At Long Lastby Katie Foth on 08/12/19
Three years have passed since I published my children's novel Penny and the Seer's Ballad.
I had a solid start on the sequel (80 pages) before I returned to working a full-time job not related to writing. The mechanics of life drove that change. My husband was retiring, and his reduction in hours meant that he no longer qualified for the healthcare plan offered by his employer.
That change was no problem for him, because he'd grown old enough to qualify for Medicare coverage. But I'm younger by several years. While it's possible to find an individual healthcare policy, one has to have enough income to pay the monthly premiums. Hence the job.
The one I landed wasn't a high-paying job by any means (the childcare industry is well-known for low pay; Chick-Fil-A pays its employees significantly more). But it met the need. Moreover, I love spending time with young children. Watching them discover the world and learn how to maneuver through life brings joy to my heart. I love the top-notch facilities at Park Place Children's Center, and I enjoy the international families who attend (over the years I have worked with children from Japan, Thailand, India, Germany, France, Russia, Turkey, Brazil, Mexico, England, and more).
When one writes for children, it's always a good idea to stay connected with them regularly. Little ones enjoy stories, and every day I gain more experience telling or reading stories. I learn what children enjoy, what keeps their attention, what tickles their fancy. Sometimes the children even inspire stories (out of desperation). Occasionally I've had opportunities to try out and refine story ideas. But alas, in caring for children, I expend a great deal of energy that is then NOT devoted to writing. I work from early morning (7 am) to evening (6am), and I come home happy but tired.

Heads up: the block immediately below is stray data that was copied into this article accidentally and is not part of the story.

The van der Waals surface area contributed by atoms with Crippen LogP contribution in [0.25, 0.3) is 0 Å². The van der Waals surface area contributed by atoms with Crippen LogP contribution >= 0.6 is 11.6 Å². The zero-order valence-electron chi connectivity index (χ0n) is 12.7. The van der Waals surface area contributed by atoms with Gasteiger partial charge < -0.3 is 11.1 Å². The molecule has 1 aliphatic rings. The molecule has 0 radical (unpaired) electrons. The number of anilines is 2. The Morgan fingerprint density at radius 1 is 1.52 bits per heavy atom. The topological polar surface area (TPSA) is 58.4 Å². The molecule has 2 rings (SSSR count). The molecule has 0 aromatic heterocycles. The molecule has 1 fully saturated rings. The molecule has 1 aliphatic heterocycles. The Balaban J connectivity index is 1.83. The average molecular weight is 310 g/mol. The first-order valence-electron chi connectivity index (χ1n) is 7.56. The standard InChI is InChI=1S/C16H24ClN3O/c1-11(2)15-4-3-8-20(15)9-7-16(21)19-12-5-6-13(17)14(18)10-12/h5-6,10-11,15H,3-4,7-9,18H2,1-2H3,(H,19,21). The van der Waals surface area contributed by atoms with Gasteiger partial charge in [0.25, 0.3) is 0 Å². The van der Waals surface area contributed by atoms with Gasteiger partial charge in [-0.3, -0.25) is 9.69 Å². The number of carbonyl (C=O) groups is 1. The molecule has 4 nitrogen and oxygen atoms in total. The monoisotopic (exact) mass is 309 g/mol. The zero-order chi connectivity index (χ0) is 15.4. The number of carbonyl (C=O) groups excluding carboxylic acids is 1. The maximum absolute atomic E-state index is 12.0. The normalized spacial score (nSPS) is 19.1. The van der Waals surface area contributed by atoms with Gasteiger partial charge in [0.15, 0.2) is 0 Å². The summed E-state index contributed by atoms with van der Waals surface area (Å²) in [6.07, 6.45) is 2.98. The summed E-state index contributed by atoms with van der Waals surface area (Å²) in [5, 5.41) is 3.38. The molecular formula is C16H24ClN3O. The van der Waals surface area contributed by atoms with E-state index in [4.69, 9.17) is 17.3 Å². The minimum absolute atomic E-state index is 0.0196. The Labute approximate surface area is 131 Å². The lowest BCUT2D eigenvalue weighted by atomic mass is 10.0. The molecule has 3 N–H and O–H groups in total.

Nevertheless, I have been picking away at the sequel to Penny and the Seer's Ballad. At long last I have completed a first draft. I'm calling the novel Penny and the Anthem of the Begetter's Band. I'm planning yet another sequel to the series, but for now I have to figure out what to do next, how to proceed.
When I self-published my first books through Amazon's CreateSpace, I worked with a free-lance editor (Susan Korman) and a free-lance illustrator (Scotty Roberts) to produce a more professional product. They both did a fabulous job, and I'm very happy with their help.
But one crucial piece I've still not mastered is marketing. I learned a lot through the launch of my first books, Legends of Ellandria and Penny and the Seer's Ballad. I learned that marketing requires strategy, time, and persistent energy (which of course detracts from writing efforts). Researching the multitude of articles on how to market one's work often discourages me.
There's so much to consider. Do I publish now or wait until I've finished most of the next sequel so that I can build more momentum in a marketing campaign? Do I continue to self-publish or try to find a publisher who will excel at the marketing side? I want to make wise choices.
But these are good problems to own. They mean I've made progress over the past few years, and despite this temporary dilemma (through which I will eventually work my way), I'm happy to see progress.